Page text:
Let There Be Moral Resolution On Capitol Hill Instead Of Cashing In At The Expense Of Hapless Liberians

By James Torh

The Perspective
Atlanta, Georgia
January 22, 2015

                  



 

It was truly a wonder and utterly mesmerized and the press picked it up and utterly did not escape its Argus eyes on Monday January 12, 2015 on Capitol Hill when the newly elected Senators were inducted into office to serve the people of Liberia for the next nine years. Coming from the horror of Ebola that has become the hair triggers of international affairs, and that grabbed global headlines, though not completely over yet, the induction of the 15 senators has overwhelmed our sense. Amidst such a welter of news of the graphic and frightened images of Ebola of global news events that seized the world attention beyond Liberia and to the iniquitous world of Liberia politics-the election and subsequent induction of law makers added to the sense of history that bend in more humane direction and seems like a large jump to the business of governance in progress.

But there should be a moment of reflection and as we look back on history on the type and standards of leadership at the national legislature. There have been cries and critical voices that grew louder of misdeeds, dubious financial deals, political malfeasance, and shrunken in legislative corruption over the period. Our senators came at the time when majority of our compatriots have fresh memories and still afflicted with the idea and an accurate picture and horror of the past leadership, too, of programs and policies that were expected to be executed in the interest of the nation and our population.   

 The coming to a fresh career in the hallway of government and Liberian politics, helping the Liberian people live should be the focus and goal at the first branch of government. Indeed, as long as people feel they are not robbed from their ability to live focusing on the people, honest legislation and effective governance, our country will progress and be better. The law makers should exhibit a shred of dignity and morality not to be unscrupulous and to con the public, and should not be stinking with reek of dishonesty.  It is not just a job. It is an honor - a very real distinction that carries a special national responsibility, and marks the individual who has reached those heights with a special status. That’s why portraits the legislature or what is called members of parliament in other countries is created and hung, and why they live on in paint and frame for future admiration and regard.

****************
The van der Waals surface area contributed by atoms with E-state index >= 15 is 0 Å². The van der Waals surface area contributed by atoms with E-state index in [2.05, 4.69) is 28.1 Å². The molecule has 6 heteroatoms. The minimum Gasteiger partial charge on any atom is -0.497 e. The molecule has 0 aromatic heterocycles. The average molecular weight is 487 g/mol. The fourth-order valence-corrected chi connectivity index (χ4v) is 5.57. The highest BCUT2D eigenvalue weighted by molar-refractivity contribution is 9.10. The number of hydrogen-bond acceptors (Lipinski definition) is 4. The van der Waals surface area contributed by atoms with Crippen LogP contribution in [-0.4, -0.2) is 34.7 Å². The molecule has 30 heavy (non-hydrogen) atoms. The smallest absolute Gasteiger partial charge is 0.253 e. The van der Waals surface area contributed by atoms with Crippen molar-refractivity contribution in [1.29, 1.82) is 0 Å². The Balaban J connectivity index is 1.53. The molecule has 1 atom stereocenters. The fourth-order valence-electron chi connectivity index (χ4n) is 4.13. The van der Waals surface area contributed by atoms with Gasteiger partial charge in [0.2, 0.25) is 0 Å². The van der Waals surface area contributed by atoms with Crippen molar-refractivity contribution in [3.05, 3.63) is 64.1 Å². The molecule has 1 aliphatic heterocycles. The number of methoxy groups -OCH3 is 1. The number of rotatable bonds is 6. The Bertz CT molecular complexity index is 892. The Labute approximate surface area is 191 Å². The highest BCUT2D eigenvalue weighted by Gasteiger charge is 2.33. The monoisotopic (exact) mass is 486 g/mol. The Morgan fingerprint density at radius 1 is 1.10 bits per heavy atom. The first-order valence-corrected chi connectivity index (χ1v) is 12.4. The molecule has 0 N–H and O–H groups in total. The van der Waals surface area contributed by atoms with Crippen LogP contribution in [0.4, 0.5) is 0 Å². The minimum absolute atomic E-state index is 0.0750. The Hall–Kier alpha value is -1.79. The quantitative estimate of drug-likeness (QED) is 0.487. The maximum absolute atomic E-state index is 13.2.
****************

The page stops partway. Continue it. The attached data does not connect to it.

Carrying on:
Our constitution gave the legislators the power, right and it is their duty to command our natural and national resources that should allocate and spend the country’s money in the interest of the masses and run our country’s current politics, and not to be beggars for scraps at the table that they preside over to demean the high office and position. Their actions and decisions should not make the people who voted and handed them victory in office shake their heads in woe and despair.  It will only confirm the cynical apprehensions about politics and politicians: that the whole game is a merry-go-round for the established and connected, it is always as we say ‘’the same bunch’’.   

With the Ebola crisis and shocked that exposed our poor healthcare sector, every Liberian now knows and expressed a sincere set of worries and fretting that our healthcare delivery system is in deep trouble and indeed a disaster. Our country’s hospitals and the out-dated long-term facilities operates in crisis mode, exit in code gridlock and indeed causing grief. Liberia has the worst timeliness of care under heavens. The issue that is far more pressing but woefully underappreciated is our healthcare delivery system. Their first priority should target national strategy and policies in place for our healthcare delivery system to be girding itself for a new reality as the entire system has fallen behind in quality, effectiveness and efficiency. Our neighbors have bumped us down and Liberians are running to Accra for medical treatment.      


Francis Nimpson
It seems you are trying to make a point about the swearing in of the newly elected senators of the Liberian Legislature. After reading your article it was very difficult to understand your point. The first paragraph was filled with run-off sentences and poor grammar.

For the leaders of the country to be honest and accountable to the people, the press will have to be the key. The press will have to be the eyes, hears, and the watch dog of the Liberian people by exposing misdeeds of individuals entrusted with positions of power. It is also important for individuals who are trying to relate the Liberian story to make it as simple and truthful as possible.

Putting words on paper or any media simply to show you know book is not right. Please reread your article or ask a neutral person to critique it for you. I think you should have done that before posting it.

Thanks,

Francis
Francis Nimpson at 03:54PM, 2015/01/24.

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